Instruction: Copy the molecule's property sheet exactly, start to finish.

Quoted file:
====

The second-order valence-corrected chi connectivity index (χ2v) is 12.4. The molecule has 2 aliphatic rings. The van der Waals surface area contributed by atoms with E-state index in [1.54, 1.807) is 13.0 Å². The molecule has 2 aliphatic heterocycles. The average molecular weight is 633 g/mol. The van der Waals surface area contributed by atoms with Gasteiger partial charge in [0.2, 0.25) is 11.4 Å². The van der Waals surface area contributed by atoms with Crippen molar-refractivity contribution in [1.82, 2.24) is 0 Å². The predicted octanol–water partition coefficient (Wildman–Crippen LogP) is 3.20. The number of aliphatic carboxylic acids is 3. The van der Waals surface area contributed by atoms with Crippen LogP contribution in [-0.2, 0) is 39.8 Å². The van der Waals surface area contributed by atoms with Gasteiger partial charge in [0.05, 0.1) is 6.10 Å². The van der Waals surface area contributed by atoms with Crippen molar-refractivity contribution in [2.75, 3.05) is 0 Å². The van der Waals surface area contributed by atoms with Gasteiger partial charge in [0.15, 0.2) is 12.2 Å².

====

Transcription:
The second-order valence-corrected chi connectivity index (χ2v) is 12.4. The molecule has 2 aliphatic rings. The van der Waals surface area contributed by atoms with E-state index in [1.54, 1.807) is 13.0 Å². The molecule has 2 aliphatic heterocycles. The average molecular weight is 633 g/mol. The van der Waals surface area contributed by atoms with Gasteiger partial charge in [0.2, 0.25) is 11.4 Å². The van der Waals surface area contributed by atoms with Crippen molar-refractivity contribution in [1.82, 2.24) is 0 Å². The predicted octanol–water partition coefficient (Wildman–Crippen LogP) is 3.20. The number of aliphatic carboxylic acids is 3. The van der Waals surface area contributed by atoms with Crippen LogP contribution in [-0.2, 0) is 39.8 Å². The van der Waals surface area contributed by atoms with Gasteiger partial charge in [0.05, 0.1) is 6.10 Å². The van der Waals surface area contributed by atoms with Crippen molar-refractivity contribution in [2.75, 3.05) is 0 Å². The van der Waals surface area contributed by atoms with Gasteiger partial charge in [0.15, 0.2) is 12.2 Å².